Top 10: Emotional War Books for Remembrance Day

November 10, 2017

Tomorrow is Remembrance Day, where we reflect on the sacrifices past and present Armed Forces members make, and the horrors of war inflicted on soldiers and civilians alike. For your Remembrance Day reading, we’ve rounded up 10 war books that will make you feel things.

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Welcome to All Lit Up’s Top 10 – a literary list of ten things we’re thinking about right now.

 

10. “National Moments” and Collective Memories

Vern Thiessen’s award-winning play Vimy (Playwrights Canada Press), following four Canadians stationed in a French field hospital, unpacks how we couch national identity in collective memories of conflict – and what it means for those who have personal memories that don’t match up with the national narrative.

 

9. Children in Wartime

Children’s book Hurricanes over London by Charles Reid (Ronsdale Press) sees main character Jaime assisting the Calgary Aerospace Museum in recreating a Hurricane bomber jet, but we’re still reeling from his discovery of his grandfather’s diary, detailing the deaths of his friends during the bombing of London.

 

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8. The Pacific Theatre

Michael Kaan’s Governor General’s Literary Award-nominated novel The Water Beetles (Goose Lane Editions) is about those surviving military invasion; in this case, the invasion of Hong Kong by the Empire of Japan. Youngest child Chung-Man is forced into hiding away from the rest of the Leung family, and his traumas resound throughout the rest of his postwar life.

 

7. Prejudice in the Military

If you saw the award-winning movie The Imitation Game, you already know a bit about Alan Turing: the brilliant World War II codebreaker who, in those intolerant times, could live as a gay man only in secret. The Lambda-nominated translation of The Case of Alan Turing (Arsenal Pulp Publishers) dives deeper into Turing’s contributions during and beyond the war, as well as his tragic persecution at the hands of a homophobic state.

 

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6. Bloody Battlefields

Canadian military historian Norman Leach annotates this illustrated history of the Battles of Ypres, Passchendaele (Coteau Books). After earning several military victories, the Canadian army of World War I was put to task in Passchendaele, a hellish battle where the unfathomable number of 16,000 soldiers were lost to artillery, chlorine gas, and drowning.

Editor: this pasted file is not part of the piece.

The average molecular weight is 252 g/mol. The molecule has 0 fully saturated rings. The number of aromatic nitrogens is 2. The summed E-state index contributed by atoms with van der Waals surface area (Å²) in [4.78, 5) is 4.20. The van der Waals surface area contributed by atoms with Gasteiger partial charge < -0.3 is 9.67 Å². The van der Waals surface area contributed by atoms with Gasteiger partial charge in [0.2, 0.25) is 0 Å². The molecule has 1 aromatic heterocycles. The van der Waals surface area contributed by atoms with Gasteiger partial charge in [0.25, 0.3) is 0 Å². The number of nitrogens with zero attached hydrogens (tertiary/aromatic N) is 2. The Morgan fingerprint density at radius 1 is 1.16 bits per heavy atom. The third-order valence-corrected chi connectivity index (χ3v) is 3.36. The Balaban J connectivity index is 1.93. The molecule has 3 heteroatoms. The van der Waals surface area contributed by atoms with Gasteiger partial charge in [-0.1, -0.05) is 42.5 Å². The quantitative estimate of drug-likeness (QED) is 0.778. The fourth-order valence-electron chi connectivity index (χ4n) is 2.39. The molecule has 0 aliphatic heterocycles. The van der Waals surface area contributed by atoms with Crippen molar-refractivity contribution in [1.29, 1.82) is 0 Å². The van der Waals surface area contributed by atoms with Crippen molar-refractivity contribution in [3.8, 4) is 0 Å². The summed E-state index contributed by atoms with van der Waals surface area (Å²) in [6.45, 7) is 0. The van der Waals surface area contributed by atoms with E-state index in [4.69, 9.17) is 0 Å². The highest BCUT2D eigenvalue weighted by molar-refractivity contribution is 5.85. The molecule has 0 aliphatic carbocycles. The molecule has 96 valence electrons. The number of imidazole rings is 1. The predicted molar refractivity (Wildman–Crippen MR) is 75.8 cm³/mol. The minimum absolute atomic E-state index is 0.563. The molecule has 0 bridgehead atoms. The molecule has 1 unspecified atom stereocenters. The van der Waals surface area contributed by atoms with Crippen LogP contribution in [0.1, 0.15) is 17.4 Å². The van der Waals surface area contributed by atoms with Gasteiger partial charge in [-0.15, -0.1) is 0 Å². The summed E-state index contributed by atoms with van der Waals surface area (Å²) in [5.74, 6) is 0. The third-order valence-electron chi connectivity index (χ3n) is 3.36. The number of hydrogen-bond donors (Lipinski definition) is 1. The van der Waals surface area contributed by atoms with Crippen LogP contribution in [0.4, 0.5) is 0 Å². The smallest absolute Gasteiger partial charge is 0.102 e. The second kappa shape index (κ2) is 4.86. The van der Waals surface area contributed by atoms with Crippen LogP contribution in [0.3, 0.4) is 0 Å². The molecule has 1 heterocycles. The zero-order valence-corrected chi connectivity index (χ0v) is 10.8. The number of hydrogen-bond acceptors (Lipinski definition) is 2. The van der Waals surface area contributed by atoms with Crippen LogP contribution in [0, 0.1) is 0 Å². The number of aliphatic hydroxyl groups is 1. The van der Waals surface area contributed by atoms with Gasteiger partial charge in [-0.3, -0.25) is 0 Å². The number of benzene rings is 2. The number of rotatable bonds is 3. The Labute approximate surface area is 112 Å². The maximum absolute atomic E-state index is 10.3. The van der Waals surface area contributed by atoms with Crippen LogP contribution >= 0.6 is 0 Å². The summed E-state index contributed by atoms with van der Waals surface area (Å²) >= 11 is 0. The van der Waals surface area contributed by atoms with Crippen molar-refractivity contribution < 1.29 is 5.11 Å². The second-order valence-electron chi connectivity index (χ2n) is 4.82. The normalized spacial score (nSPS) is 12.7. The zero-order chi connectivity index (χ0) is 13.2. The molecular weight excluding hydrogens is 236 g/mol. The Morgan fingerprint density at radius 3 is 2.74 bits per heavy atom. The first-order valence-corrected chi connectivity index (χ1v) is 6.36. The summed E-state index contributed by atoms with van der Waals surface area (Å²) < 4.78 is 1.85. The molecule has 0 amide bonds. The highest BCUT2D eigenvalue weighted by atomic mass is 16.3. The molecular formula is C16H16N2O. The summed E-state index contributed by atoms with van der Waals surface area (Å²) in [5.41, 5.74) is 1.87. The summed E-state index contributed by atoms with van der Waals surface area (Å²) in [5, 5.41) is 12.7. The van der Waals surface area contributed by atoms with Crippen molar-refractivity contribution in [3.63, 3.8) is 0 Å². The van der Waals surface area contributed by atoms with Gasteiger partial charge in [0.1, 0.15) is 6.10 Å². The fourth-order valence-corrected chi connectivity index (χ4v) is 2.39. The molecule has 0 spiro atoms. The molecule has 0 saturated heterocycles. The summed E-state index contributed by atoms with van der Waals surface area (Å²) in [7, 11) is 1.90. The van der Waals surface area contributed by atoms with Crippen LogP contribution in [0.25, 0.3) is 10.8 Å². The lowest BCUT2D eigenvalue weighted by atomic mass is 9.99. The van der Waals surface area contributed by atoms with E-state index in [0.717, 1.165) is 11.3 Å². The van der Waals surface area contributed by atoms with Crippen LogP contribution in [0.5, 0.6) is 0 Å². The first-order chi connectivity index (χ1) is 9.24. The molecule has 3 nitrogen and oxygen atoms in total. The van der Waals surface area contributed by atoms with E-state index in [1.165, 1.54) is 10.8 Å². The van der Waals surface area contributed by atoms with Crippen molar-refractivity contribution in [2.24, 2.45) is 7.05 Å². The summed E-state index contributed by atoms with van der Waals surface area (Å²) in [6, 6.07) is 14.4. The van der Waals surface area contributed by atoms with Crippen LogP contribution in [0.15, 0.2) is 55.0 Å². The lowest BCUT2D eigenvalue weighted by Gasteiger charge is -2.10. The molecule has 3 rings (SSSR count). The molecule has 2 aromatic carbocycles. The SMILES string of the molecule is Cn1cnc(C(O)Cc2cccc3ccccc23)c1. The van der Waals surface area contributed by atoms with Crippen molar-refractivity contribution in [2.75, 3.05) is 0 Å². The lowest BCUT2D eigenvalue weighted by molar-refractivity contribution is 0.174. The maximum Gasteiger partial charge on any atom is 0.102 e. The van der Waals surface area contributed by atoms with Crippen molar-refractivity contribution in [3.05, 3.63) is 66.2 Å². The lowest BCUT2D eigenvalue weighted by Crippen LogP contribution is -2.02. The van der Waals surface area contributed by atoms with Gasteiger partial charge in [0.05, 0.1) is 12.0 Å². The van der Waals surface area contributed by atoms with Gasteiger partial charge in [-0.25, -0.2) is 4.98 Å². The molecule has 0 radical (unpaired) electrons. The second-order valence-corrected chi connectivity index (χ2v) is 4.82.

5. Distant Loved Ones

Matthew Murphy’s acclaimed debut A Beckoning War (Baraka Books) follows protagonist Captain Jim MacFarlane on the Italian front lines in 1944, stuck between trying to find meaning in meaningless violence and commanding his rattled company, his only lifeline the sporadic letters from his wife back home.

 

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4. Bystander Sympathy

While many turned their backs on their Jewish neighbours at the onset of Nazi persecution, some quietly moved to support them, like the Polish characters in Renate Krakauer’s Only By Blood (Inanna Publications). Daughter Mania is left to explore her mother’s Krystyna’s past and find the lost family members that the war scattered far from their home.

 

3. Robbed Innocence

The third of Frank Davey’s war collections, Back to the War (Talonbooks) is an introspective book of poems that witness the horrors of the Second World War as experienced through the poet’s everyday life of his childhood. 

 

2. Life after War Prison

The “promises” of war attracted many young men to the front – sometimes lying about their age to do so – and Freddy McKee, the main character of Judy Schultz’s  Freddy’s War (Brindle & Glass) is no exception. Captured during the siege of Hong Kong in 1941, Freddy’s enthusiasm turns to trauma and pain, and as he is finally freed, he’s sent back to a Canada that is all too happy to forget.

 

1. First-hand Witness

RCAF airman Glen Hancock wrote the memoir Charley Goes to War (Gaspereau Press) about his experiences in training and overseas during World War II. This largely honest and humorous book is not without its share of darkness: Hancock’s memories of visiting Belsen concentration camp immediately after its 1945 liberation haunt the pages and the reader, both.

 

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